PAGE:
It's a movement of sorts, something that started to germinate during the short first season in 2016 and came to full bloom during the past few months of the second season of The Voice South Africa.
The Voice SA is first and foremost a TV show made for broadcast on television but like a Disneyland visit or Disney on Ice, this season it also became a real-world, go-to event for the whole family.
What it means: I was surprised to see how the attendance of moms and dads with kids to the live shows jumped. When I looked around I saw the faces of enthralled small children, who are completely loving the spectacle and excitement of it.
I've gone to everything and numerous Big Brothers, Idols and what-have-you reality shows across M-Net, Mzansi Magic, kykNET and M-Net productions over two decades and I've never seen so many families attend. It's always been more skewed towards individuals - young groups of friends or fans.
It's quite unique to see family units coming to a reality show and is what you see when you go to the circus or Ratanga Junction or to see Frozen at the movies - not a TV show.
It means that The Voice SA has become something more than "just" a TV show; it has somehow become an event people want to go to as a family for entertainment.
Sidenote: Whoever does the marketing or sponsoring from M-Net and DStv Media Sales should urgently look past just sponsors like just Samsung and dialdirect for The Voice SA. Insurance is fine for the grownups who care, but what about the kids?
There's a massive captive audience of parents and their children who are not courted by any relevant sponsors either through TV or at the actual live shows where a physical presence by actual relevant brands, speaking to these demographics will actually yield dividends.
Go to a live show of The Voice SA and see the crowds, and think who and what brands are speaking (and not speaking) to these people milling about.
■ VI-PEEVED: TOO MUCH FREE BOOZE, TOO LITTLE FOOD
For the weekly after-parties M-Net in my opinion invited way too many people into the so-called "VIP section" in a side building, and it was echoed by several other journalists who shared the same sentiment with me - and I didn't even ask them.
Why so many hangers-on and other wannabe-whatevers are allowed into the VIP area where free alcohol and drinks and some food are served, where things laugh, hang on each other and nest it up, I don't know.
If you don't have food and things to drink at your house, a show's media launch event or afterparty isn't the "TV soup kitchen" where you should go to, to feel entitled to get hammered and be fed.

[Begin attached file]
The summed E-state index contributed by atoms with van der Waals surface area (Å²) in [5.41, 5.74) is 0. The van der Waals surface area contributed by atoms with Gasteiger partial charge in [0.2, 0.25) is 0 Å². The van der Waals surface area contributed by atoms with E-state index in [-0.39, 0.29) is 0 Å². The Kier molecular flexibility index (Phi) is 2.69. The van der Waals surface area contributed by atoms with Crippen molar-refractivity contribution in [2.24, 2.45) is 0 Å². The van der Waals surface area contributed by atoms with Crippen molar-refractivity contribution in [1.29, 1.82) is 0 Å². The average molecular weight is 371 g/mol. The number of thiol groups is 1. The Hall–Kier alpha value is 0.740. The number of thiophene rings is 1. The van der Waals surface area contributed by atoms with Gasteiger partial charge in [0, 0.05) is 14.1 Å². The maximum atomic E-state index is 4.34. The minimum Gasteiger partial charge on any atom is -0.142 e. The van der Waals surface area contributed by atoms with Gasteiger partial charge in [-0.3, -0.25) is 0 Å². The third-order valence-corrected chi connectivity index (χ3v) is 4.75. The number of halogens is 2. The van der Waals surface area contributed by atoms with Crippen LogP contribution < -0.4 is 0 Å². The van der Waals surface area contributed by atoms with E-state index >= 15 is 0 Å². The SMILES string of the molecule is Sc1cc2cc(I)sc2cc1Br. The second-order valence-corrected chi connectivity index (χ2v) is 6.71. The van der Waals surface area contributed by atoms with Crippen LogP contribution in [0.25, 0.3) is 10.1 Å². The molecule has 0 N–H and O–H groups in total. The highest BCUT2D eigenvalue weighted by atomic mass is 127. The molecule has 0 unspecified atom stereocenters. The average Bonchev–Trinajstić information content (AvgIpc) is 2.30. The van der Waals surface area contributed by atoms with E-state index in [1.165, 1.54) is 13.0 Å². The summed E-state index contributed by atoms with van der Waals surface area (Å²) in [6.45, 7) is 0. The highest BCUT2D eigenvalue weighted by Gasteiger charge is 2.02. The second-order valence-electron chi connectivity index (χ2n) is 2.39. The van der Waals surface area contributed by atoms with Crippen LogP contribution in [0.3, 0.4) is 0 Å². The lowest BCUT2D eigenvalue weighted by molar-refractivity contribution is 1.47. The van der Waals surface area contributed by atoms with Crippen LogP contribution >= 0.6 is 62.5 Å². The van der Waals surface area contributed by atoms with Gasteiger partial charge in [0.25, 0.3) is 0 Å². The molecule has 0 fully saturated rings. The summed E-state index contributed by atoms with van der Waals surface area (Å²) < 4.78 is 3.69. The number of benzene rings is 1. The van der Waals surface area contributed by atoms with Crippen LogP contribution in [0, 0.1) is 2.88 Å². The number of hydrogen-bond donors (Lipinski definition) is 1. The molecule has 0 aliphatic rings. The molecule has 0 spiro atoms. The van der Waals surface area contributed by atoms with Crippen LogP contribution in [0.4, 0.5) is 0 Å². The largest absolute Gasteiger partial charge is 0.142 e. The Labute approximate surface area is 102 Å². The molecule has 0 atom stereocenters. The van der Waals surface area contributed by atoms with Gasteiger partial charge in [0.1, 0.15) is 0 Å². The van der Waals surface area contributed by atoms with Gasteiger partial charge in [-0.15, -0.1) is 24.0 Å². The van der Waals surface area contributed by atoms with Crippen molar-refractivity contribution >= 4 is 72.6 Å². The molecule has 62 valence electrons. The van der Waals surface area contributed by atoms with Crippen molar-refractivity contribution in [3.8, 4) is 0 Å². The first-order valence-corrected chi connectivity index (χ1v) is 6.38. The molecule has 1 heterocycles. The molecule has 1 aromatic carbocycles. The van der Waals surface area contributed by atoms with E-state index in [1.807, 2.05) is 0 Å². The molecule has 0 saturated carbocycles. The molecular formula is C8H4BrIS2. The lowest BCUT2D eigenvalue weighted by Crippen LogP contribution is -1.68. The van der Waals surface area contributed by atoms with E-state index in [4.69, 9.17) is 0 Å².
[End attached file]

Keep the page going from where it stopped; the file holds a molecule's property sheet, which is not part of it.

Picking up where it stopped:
At the finale after-party is was again difficult to find any actual food inside the VIP section, although I don't eat a lot at these things and don't go and attend for the sake of the food (although it is nice when there is food).
Yet at these, and other TV land events, some glamarama zombie trash constantly show up and go all out to sniff out the liquor and food trays.
M-Net was generous and of course things came to (just) drink and feed.
What it means: VIP mean nothing if "everyone" is VIP.
I personally found the "VIP section" at The Voice SA a bit stifling and far, far too crowded.
When you literally struggle to walk or to find an open seat, your VIP area isn't really that place anymore. It's fine, I'm there to work and do my work, but it is lowest on the totem pole of parts I actually enjoy.
Sidenote: I would suggest that M-Net and other TV channels and shows doing events with open bars, give guests and media when they register and get accredited a small perforated booklet with something like 10 or however many ticket stubs or tokens, to be exchanged for 10 drinks of your choice from the available bar selection during the night, and when you're done you're done.
It becomes awkward and ugly for me after a while when you have to try and squeeze through and between half-drunken trashed types who don't have limits, are adults but start to behave like children and clearly attended just because its largely a chance to liquor up at a free booze-fest instead of actually working or socialising normally.
Do people behave like this at their homes? I don't think so. But because it's a TV show party, they somehow think they can.
A lot of respect to Lira, one of the coaches of The Voice South Africa and Carte Blanche's Derek Watts.
I noticed both standing for a very long time as a lot of fans lined up to talk to them and to ask for photos.
Both patiently stood for photo after photo after photo.
You can see when people have reverence for someone like a celebrity and half-gingerly approaches them, scraping their courage together to talk to them, mustering the words to ask for a photo and to pay them a compliment.
I saw it in the eyes of person after person who approached and literally looked up to the tall Derek Watts and Lira.
Often a lot of celebrities who want and use the fame are not willing to really "give back". They will shoo away fans, or do a photo or autograph here and there, or stop after a few minutes.
Neither Derek Watts or Lira stopped. They actually worked and placed their own comfort of sitting down, eating or leaving second to genuinely connect with M-Net viewers. I have huge appreciation for that.